[Numpy-discussion] Programmatically contracting multiple tensors
deak.andris at gmail.com
Fri Mar 12 20:09:02 EST 2021
On Sat, Mar 13, 2021 at 1:32 AM Eric Wieser <wieser.eric+numpy at gmail.com> wrote:
> Einsum has a secret integer argument format that appears in the Examples section of the `np.einsum` docs, but appears not to be mentioned at all in the parameter listing.
It's mentioned (albeit somewhat cryptically) sooner in the Notes:
"einsum also provides an alternative way to provide the subscripts and
operands as einsum(op0, sublist0, op1, sublist1, ..., [sublistout]).
If the output shape is not provided in this format einsum will be
calculated in implicit mode, otherwise it will be performed
explicitly. The examples below have corresponding einsum calls with
the two parameter methods.
New in version 1.10.0."
Not that this helps much, because I definitely wouldn't understand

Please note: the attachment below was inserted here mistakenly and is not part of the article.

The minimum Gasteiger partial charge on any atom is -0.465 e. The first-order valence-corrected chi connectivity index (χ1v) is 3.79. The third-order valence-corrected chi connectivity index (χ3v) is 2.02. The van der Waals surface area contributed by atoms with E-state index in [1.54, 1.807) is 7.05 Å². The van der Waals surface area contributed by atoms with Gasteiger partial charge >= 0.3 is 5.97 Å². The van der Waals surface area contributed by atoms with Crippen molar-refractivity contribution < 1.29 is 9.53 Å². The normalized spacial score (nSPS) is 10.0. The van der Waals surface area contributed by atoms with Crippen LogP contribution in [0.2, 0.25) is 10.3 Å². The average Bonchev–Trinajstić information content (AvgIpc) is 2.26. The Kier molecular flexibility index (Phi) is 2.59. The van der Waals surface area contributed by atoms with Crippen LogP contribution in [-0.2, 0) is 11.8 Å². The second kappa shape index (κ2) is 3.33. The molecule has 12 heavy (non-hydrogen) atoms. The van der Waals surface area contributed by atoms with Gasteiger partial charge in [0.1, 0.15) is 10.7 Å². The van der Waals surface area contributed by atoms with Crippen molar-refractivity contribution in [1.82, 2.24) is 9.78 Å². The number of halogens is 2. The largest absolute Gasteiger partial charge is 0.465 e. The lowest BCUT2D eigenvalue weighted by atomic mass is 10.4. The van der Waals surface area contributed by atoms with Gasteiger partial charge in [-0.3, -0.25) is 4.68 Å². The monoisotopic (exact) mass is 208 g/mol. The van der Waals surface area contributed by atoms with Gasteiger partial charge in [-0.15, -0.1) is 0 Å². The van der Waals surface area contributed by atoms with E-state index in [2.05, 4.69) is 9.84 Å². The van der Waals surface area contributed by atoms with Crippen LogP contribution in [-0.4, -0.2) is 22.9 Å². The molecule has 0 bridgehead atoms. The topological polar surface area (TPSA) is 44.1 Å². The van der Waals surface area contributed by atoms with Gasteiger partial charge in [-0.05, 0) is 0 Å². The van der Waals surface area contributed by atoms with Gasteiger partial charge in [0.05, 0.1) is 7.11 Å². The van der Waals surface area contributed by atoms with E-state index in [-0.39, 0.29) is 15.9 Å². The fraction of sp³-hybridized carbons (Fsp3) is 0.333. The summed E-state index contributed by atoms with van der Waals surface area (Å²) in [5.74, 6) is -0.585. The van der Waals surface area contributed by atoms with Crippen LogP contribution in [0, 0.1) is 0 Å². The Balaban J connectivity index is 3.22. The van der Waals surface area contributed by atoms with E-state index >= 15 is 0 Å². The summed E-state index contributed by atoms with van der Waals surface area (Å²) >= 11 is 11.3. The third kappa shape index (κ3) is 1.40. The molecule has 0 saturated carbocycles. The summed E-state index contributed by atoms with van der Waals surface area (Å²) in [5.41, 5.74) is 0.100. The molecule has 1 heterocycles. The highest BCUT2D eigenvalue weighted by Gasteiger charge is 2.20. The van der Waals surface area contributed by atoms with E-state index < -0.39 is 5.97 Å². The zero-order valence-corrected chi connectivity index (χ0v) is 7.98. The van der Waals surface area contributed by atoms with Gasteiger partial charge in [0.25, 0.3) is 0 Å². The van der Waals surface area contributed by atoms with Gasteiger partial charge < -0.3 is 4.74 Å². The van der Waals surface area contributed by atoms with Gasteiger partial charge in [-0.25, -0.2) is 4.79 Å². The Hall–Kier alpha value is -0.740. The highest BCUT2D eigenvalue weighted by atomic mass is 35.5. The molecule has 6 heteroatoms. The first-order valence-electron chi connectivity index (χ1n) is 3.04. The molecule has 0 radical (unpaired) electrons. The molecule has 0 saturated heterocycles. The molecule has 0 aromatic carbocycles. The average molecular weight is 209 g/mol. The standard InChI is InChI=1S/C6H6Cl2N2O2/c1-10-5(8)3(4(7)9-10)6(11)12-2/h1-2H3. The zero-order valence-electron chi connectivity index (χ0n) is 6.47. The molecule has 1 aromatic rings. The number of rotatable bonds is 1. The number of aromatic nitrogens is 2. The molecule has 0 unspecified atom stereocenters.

this API without the examples.
But I'm not sure _where_ this could be highlighted among the
parameters; after all this is all covered by the *operands parameter.
> On Sat, 13 Mar 2021 at 00:25, Michael Lamparski <diagonaldevice at gmail.com> wrote:
>> I have something in my code where I can receive an array M of unknown dimensionality and a list of "labels" for each axis. E.g. perhaps I might get an array of shape (2, 47, 3, 47, 3) with labels ['spin', 'atom', 'coord', 'atom', 'coord'].
>> For every axis that is labeled "coord", I want to multiply in some rotation matrix R. So, for the above example, this could be done with the following handwritten line:
>> return np.einsum('Cc,Ee,abcde->abCdE', R, R, M)
>> But since I want to do this programmatically, I find myself in the awkward situation of having to construct this string (and e.g. having to arbitrarily limit the number of axes to 26 or something like that). Is there a more idiomatic way to do this that would let me supply integer labels for summation indices? Or should I just bite the bullet and start generating strings?
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